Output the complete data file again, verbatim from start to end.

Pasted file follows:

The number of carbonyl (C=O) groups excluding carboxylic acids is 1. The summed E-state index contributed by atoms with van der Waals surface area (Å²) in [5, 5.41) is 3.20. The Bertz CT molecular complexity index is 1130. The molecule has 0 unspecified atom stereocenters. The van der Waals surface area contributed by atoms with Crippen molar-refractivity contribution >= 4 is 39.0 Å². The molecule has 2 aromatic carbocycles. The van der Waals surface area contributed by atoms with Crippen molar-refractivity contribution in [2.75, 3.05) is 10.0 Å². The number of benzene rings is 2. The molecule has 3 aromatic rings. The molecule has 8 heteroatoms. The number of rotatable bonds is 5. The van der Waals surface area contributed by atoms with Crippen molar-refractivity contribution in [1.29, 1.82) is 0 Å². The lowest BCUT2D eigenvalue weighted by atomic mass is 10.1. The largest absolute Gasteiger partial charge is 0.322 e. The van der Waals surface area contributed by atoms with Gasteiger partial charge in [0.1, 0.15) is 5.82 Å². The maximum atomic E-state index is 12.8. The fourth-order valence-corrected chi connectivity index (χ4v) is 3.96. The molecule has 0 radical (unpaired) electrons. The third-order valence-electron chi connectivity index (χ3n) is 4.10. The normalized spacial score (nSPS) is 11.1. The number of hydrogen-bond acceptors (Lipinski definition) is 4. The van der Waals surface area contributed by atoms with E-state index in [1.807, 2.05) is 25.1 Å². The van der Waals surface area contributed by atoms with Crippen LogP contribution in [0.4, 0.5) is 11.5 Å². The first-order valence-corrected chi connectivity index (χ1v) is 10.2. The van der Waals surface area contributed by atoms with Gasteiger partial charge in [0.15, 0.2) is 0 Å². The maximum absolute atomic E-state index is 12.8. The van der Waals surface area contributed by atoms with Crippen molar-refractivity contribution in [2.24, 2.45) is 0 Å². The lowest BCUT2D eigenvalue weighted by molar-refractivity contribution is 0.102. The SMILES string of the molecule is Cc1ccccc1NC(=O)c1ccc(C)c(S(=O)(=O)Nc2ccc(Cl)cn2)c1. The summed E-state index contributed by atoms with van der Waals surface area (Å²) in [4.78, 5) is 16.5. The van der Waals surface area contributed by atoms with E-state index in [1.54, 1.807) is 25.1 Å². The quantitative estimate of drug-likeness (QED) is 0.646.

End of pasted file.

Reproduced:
The number of carbonyl (C=O) groups excluding carboxylic acids is 1. The summed E-state index contributed by atoms with van der Waals surface area (Å²) in [5, 5.41) is 3.20. The Bertz CT molecular complexity index is 1130. The molecule has 0 unspecified atom stereocenters. The van der Waals surface area contributed by atoms with Crippen molar-refractivity contribution >= 4 is 39.0 Å². The molecule has 2 aromatic carbocycles. The van der Waals surface area contributed by atoms with Crippen molar-refractivity contribution in [2.75, 3.05) is 10.0 Å². The number of benzene rings is 2. The molecule has 3 aromatic rings. The molecule has 8 heteroatoms. The number of rotatable bonds is 5. The van der Waals surface area contributed by atoms with Crippen molar-refractivity contribution in [1.29, 1.82) is 0 Å². The lowest BCUT2D eigenvalue weighted by atomic mass is 10.1. The largest absolute Gasteiger partial charge is 0.322 e. The van der Waals surface area contributed by atoms with Gasteiger partial charge in [0.1, 0.15) is 5.82 Å². The maximum atomic E-state index is 12.8. The fourth-order valence-corrected chi connectivity index (χ4v) is 3.96. The molecule has 0 radical (unpaired) electrons. The third-order valence-electron chi connectivity index (χ3n) is 4.10. The normalized spacial score (nSPS) is 11.1. The number of hydrogen-bond acceptors (Lipinski definition) is 4. The van der Waals surface area contributed by atoms with E-state index in [1.807, 2.05) is 25.1 Å². The van der Waals surface area contributed by atoms with Crippen LogP contribution in [0.4, 0.5) is 11.5 Å². The first-order valence-corrected chi connectivity index (χ1v) is 10.2. The van der Waals surface area contributed by atoms with Gasteiger partial charge in [0.15, 0.2) is 0 Å². The maximum absolute atomic E-state index is 12.8. The van der Waals surface area contributed by atoms with Crippen molar-refractivity contribution in [2.24, 2.45) is 0 Å². The lowest BCUT2D eigenvalue weighted by molar-refractivity contribution is 0.102. The SMILES string of the molecule is Cc1ccccc1NC(=O)c1ccc(C)c(S(=O)(=O)Nc2ccc(Cl)cn2)c1. The summed E-state index contributed by atoms with van der Waals surface area (Å²) in [4.78, 5) is 16.5. The van der Waals surface area contributed by atoms with E-state index in [1.54, 1.807) is 25.1 Å². The quantitative estimate of drug-likeness (QED) is 0.646.